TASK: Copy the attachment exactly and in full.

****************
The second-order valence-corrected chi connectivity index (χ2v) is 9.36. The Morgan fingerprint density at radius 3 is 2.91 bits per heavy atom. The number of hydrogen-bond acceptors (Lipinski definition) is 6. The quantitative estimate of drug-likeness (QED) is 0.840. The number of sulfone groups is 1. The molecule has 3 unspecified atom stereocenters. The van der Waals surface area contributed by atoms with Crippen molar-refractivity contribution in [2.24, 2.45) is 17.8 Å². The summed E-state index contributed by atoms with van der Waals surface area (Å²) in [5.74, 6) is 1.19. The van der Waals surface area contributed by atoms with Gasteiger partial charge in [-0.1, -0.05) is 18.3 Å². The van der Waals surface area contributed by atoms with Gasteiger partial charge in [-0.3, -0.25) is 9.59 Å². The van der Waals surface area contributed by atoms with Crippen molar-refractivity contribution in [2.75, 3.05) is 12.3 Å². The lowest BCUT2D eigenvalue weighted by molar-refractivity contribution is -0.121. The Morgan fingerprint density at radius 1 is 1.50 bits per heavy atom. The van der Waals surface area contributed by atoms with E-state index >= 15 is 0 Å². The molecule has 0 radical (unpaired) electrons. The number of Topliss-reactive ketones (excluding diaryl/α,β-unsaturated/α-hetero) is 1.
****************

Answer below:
The second-order valence-corrected chi connectivity index (χ2v) is 9.36. The Morgan fingerprint density at radius 3 is 2.91 bits per heavy atom. The number of hydrogen-bond acceptors (Lipinski definition) is 6. The quantitative estimate of drug-likeness (QED) is 0.840. The number of sulfone groups is 1. The molecule has 3 unspecified atom stereocenters. The van der Waals surface area contributed by atoms with Crippen molar-refractivity contribution in [2.24, 2.45) is 17.8 Å². The summed E-state index contributed by atoms with van der Waals surface area (Å²) in [5.74, 6) is 1.19. The van der Waals surface area contributed by atoms with Gasteiger partial charge in [-0.1, -0.05) is 18.3 Å². The van der Waals surface area contributed by atoms with Gasteiger partial charge in [-0.3, -0.25) is 9.59 Å². The van der Waals surface area contributed by atoms with Crippen molar-refractivity contribution in [2.75, 3.05) is 12.3 Å². The lowest BCUT2D eigenvalue weighted by molar-refractivity contribution is -0.121. The Morgan fingerprint density at radius 1 is 1.50 bits per heavy atom. The van der Waals surface area contributed by atoms with E-state index >= 15 is 0 Å². The molecule has 0 radical (unpaired) electrons. The number of Topliss-reactive ketones (excluding diaryl/α,β-unsaturated/α-hetero) is 1.